I walked the bike down the hill to Wendy's for lunch. I try not to eat a lot of fast food, but they were near-by and fairly cheap. It was past noon when I arrived, and the place was the busiest I've ever seen it. Executives mingled with teenagers in plaid Catholic school uniforms from Paul VI down the road. Kids chattered about school, sports, and the newest music they'd just downloaded. Adults made jokes about work and discussed their holiday plans. The dining area was festively decorated in swags of red and silver tinsel garland, with lots of cardboard and plastic figurines. It actually felt very cozy. Someone was even nice enough to leave behind a copy of today's Courier Post comics.

Made a few quick stops at Westmont Plaza next. I mainly needed eggs at Super Fresh (I'm almost out). Also grabbed grits, scallions, and a vinyl accordion file coupon organizer that was a decent price. I've been wanting to replace my paper coupon organizer that's been falling apart for years, but the good ones were always too expensive.

Dollar Tree was busy, too. Thankfully, I didn't need as much there. I just grabbed a bag for my nephew Collyn's birthday present and a new shower curtain. I did have to wait in a long line, but for once, they actually had both registers open.

Went right home after that. I put everything away, then grabbed my laundry bag and the yarn for my latest crocheting project (a small hostess gift for my sister Rose, who is having Christmas morning at her apartment this year). Dropped them in Miss Ellie's old cart and pushed it over to Dad and Jodie's.

Jodie was in the midst of a project in the den. She wanted to decorate Dad's huge, very real tree before he gets home on Wednesday afternoon. I ended up taking over the job for her after my laundry went in the drier.

Dad has quite a collection of ornaments! Some of them are obviously old; many of the larger balls that were losing paint and glitter looked like they dated to the 50s. (There was an especially pretty turquoise blue one that glowed a soft green when placed next to a light.)

Others were far more recent. Jessa had a Hallmark Chinese Barbie. Dad had Santa fishing and dressed as a captain sitting on a ship's wheel. The golfing Santa was probably Uncle Ken's; he loved to golf. I suspect the retro 60s Barbie in pink may have belonged to my late stepmother Kaye's.

Many of Dad's ornaments reflected his years as a cruise ship captain and the two decades he, Jessa, and Kaye lived in Florida. Some trees have clip-on cardinals; Dad's has clip-on and twist-on flamingos. There were delicate ornaments that looked like they were made of real starfish, with beads glued on. There were glass balls in the shape of shells, and a set of pink, green, and gold glass shells and sea horses.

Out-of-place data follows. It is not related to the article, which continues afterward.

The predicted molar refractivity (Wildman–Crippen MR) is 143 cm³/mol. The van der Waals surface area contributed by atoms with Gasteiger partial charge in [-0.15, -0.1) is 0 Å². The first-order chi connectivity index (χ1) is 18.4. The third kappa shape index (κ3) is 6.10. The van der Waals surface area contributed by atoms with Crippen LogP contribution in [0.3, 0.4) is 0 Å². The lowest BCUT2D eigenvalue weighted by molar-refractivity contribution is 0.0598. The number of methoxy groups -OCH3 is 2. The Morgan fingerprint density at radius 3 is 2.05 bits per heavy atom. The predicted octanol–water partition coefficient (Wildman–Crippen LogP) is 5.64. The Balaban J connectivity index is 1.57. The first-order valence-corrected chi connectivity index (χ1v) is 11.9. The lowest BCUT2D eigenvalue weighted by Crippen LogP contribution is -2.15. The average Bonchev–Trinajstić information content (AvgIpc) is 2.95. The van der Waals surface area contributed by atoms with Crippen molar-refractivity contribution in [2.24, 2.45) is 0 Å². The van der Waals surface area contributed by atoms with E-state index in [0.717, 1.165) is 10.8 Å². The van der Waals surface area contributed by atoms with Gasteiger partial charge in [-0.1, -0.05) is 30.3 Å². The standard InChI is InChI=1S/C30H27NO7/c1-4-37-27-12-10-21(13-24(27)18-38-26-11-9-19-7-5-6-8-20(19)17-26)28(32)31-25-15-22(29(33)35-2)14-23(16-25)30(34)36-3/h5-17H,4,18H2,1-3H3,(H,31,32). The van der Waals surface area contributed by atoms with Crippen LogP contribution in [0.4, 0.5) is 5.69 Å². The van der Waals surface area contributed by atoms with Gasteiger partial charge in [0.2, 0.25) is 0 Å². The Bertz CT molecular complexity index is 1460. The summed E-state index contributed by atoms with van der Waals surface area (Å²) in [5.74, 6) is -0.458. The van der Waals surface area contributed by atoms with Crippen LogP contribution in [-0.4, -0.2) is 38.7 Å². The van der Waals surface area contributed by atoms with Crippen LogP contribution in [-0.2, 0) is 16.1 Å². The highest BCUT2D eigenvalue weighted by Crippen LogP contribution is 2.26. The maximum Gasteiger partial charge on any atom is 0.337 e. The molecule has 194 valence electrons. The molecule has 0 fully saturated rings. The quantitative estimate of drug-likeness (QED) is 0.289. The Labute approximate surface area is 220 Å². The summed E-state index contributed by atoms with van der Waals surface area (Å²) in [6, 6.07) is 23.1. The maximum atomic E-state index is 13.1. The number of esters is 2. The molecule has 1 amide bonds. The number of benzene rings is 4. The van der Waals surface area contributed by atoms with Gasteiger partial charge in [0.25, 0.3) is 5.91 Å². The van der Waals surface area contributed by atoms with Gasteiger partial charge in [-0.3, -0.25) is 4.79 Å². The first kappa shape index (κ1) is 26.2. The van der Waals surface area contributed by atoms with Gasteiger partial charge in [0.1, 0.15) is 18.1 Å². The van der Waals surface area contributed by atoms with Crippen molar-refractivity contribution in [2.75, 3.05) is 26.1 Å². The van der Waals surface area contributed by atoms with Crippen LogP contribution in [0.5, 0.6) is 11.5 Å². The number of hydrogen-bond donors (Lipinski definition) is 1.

It was nearly 5:30 when the laundry was finally out of the drier and I was able to head home. When I got in, I folded and put away my laundry, then ran Beauty and the Beast: The Enchanted Christmas while eating dinner.

This is yet another Disney direct-to-DVD movie of the 90s, but it's better than most. Set during Belle's time at the Beast's castle, Belle is determined to bring holiday cheer to the residents of the castle. Trouble is, Christmas reminds the Beast of everything he's lost, and he refuses to allow anyone to celebrate it. Belle ignores his rages and goes ahead with her plans anyway. There's also Forte, the castle organ who was once a gloomy composer (Tim Curry). He's determined to keep the Beast listening to his depressing orchestral pieces...even if he has to break up his romance with Belle.

While not quite up to the original, this is much better than Cinderella II or Belle's Magical World. The entire original voice cast has returned, and there's a lovely song, "As Long As There's Christmas." Curry's Forte may be the best thing about this one. Gaston was a so-so villain in the original; he didn't do anything really horrible until the film's last 30 minutes or so. Forte is nasty the moment we meet him; he wants to keep the Beast miserable so he can remain in the spotlight, and constantly uses his only friend, Fife the piccolo (Paul Reubens).

Recommended for parents looking for Christmas movies for girls and fans of the Disney Princesses, Belle, or  the original Beauty and the Beast.

Oh, and it's rained on and off all day. It finally started raining hard a few hours ago and has continued to do so.

Sunday, December 16, 2012

It Kinda Feels Like Christmas

I awoke to a cloudy day that was alleviated by a little Beatles. "The Beatles In 1969" was in the spotlight on Brunch With the Beatles this morning. That mainly meant songs from Abbey Road and Let It Be, along with singles that were released around that time like "The Ballad of John and Yoko."

I had a couple of apples that were getting squishy, so I just made Apple Cinnamon Pancakes again for breakfast. Called Mom after I finished. Mom was working on holiday decorating, now that her husband was at sea and out from underfoot. We had a pleasant talk about how things have improved for me. She told me about an awesome concert she attended at the Cape May Convention Center with a friend who had been a teacher of my younger sister Anny at West Cape May Elementary. They saw a performance by the granddaughter of the Von Trapp Family (of Sound of Music fame). Glorious singing must be genetic; Mom said she had the clearest, most beautiful voice she'd ever heard.